Storywonk* is doing a podcast/discussion on the book and I couldn't resist.
I remember my first exposure to Pride and Prejudice like it was yesterday. I was a Freshman in college and I picked it up as a way to avoid reading whatever book I was actually supposed to be reading for English Literature. I did not know the story and had never read Austen before. I was half expecting something musty and old fashioned, so imagine my surprise and delight when I began to read. Many of Austen's other books followed, along with Colin Firth and the BBC, Keira Knightley's Lizzy, and most recently The Lizzie Bennet Diaries (totally worth it). But nothing could compare to that fantastic first discovery of my favorite book.
I have to admit that this second reading was nothing like my first. I wasn't sure why I was bothering to read a book again when I already knew almost all the lines by heart. Not only did I know them, but I was imagining Jennifer Ehle saying them as she said them in the movie. I might as well have been watching the movie. But I couldn't resist the magic for long, no matter how well known to me. It also helped when I hit bits of the book that were not replicated line for line in the movies.
I think it would be weird to do a plot synopsis at this point. If you don't know the plot by now, then you probably have no interest and are not reading this review. Instead, I'll focus on how my perspective has changed in the...seventeen years (yikes!) since I first read this novel. I still love it, love the story, love the commentary, and I love the characters. I've found, though, that with age, I've become more frustrated by Mr. Bennet and have more sympathy for Lydia--as annoying as she is.
Mrs. Bennet was the crazy and inappropriate parent on my first reading. Obsessed with marriage and sending her children out into storms to secure a husband, she was also whiny and dramatic. Mr. Bennett, on the other hand, was smarter and quieter and had great esteem for my beloved Lizzy. What's not to like? Well, as obnoxious as Mrs. Bennet is, she is trying to secure a safe future for her daughters in the only way that is possible. She is trying to exercise the only control she has. Mr. Bennet's future planning for his daughters consisted of hoping he'd have a son and hoping he doesn't die too soon. Otherwise, they are on their own. In addition, with the way he talks about Kitty and Lydia, I'm surprised they didn't turn out to be strippers in the village. A little interest, structure, and positive reinforcement would probably have gone a long way with those two. Keira Knightley's Pride and Prejudice has Donald Sutherland playing a much more sympathetic Mr. Bennet and the difference with the book is stark.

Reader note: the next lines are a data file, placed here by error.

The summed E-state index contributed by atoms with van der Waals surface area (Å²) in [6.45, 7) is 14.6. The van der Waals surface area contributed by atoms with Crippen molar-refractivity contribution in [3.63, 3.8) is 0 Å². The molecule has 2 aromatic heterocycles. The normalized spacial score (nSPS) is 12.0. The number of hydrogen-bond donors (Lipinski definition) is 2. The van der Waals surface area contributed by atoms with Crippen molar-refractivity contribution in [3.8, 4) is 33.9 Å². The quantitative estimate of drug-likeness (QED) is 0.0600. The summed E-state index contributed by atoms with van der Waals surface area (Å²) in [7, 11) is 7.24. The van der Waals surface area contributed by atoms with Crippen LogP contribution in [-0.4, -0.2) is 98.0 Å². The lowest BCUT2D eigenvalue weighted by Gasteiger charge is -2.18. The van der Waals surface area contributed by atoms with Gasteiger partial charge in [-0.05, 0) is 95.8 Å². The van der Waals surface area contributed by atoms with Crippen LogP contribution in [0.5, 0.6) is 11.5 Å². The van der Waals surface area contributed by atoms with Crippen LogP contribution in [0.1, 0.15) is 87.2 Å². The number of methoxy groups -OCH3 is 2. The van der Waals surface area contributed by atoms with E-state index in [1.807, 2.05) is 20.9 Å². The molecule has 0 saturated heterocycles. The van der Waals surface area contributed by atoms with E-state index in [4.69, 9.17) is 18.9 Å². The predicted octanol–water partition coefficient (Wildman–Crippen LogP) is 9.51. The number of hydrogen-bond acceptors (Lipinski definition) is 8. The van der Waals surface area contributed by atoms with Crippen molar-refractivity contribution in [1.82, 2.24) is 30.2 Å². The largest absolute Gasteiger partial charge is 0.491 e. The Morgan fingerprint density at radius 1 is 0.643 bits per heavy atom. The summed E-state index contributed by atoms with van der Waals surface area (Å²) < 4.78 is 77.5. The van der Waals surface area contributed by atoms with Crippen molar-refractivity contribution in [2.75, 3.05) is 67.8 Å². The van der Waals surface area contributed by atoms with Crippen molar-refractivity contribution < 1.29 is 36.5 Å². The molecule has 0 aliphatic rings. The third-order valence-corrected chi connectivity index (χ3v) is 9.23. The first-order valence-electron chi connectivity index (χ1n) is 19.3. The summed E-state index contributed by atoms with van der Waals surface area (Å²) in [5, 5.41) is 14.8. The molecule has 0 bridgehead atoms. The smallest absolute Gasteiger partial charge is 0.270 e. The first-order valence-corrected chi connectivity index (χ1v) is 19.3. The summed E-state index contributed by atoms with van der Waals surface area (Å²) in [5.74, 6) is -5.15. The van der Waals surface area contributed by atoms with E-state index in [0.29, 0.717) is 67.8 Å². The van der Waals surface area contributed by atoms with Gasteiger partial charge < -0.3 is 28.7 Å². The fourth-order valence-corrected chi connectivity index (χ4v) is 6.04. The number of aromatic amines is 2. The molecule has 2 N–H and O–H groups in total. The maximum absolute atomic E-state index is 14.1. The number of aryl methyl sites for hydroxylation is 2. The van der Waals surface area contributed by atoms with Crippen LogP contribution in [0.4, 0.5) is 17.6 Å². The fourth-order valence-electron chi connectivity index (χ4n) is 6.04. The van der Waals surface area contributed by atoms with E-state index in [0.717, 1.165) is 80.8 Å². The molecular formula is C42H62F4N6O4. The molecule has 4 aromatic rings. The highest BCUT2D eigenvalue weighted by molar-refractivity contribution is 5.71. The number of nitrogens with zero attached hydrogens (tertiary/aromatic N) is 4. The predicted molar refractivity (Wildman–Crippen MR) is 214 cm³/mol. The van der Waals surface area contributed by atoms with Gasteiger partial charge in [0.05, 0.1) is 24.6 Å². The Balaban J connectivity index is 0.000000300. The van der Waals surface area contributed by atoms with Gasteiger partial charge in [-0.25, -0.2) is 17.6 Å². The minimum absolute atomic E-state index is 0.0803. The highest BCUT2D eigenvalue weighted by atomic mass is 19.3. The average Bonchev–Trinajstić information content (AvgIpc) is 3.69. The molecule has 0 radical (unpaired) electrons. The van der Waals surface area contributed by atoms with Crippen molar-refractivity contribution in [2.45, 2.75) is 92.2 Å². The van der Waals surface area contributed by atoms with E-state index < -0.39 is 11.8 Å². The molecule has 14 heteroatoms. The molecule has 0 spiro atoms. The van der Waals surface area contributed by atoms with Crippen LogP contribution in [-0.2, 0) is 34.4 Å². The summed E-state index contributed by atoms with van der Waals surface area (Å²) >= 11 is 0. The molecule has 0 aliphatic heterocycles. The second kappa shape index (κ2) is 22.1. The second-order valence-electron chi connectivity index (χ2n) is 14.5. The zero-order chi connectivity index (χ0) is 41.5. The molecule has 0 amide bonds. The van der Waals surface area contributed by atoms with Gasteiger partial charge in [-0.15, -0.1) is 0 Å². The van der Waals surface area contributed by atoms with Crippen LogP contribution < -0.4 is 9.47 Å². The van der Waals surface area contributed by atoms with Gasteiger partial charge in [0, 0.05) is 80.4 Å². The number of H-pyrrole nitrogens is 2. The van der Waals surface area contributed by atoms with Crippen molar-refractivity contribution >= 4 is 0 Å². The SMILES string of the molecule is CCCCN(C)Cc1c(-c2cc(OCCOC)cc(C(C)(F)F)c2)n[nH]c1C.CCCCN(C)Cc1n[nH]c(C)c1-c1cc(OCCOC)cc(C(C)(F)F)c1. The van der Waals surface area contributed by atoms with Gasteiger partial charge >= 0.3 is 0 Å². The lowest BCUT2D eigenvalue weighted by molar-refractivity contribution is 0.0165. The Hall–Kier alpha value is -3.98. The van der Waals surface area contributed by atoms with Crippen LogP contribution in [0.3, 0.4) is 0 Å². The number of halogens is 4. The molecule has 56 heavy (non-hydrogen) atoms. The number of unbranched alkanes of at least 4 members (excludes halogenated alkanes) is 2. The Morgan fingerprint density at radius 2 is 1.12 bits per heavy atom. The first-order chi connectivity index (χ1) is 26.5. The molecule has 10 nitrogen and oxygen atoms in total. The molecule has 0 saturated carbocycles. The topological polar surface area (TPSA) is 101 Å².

Finally, The Lizzie Bennet Diaries has the most empathetic take of Lydia Bennet, and I'm not sure if I'm projecting some of that portrayal into the book, but instead of pure irritation and hatred, I felt more sorry for her on this second reading.
"To be sure it would have been more for the advantage of conversation, had Miss Lydia Bennet come upon the town [become a prostitute]; or, as the happiest alternative, been secluded from the world, in some distant farm-house. But there was much to be talked of, in marrying her; and the good-natured wishes for her well-doing, which had proceeded before from all the spiteful old ladies in Meryton, lost little of their spirit in this change of circumstances, because with such a husband her misery was considered certain." (299)
Lydia is only sixteen. The heartlessness surrounding her in this paragraph is disturbing.
Declaring a favorite out of the hundreds of books I've read is difficult, but I almost always fall back on Pride and Prejudice. It's a classic: insightful, fun, and romantic. Whether re-reading the original or enjoying an adaptation, when it's well done, it doesn't matter the format, it just never gets old.
*Storywonk is my new go-to time-suck podcast couple. They have podcasts on Outlander, Buffy the Vampire Slayer, Veronica Mars, Harry Potter, Pride and Prejudice, and more.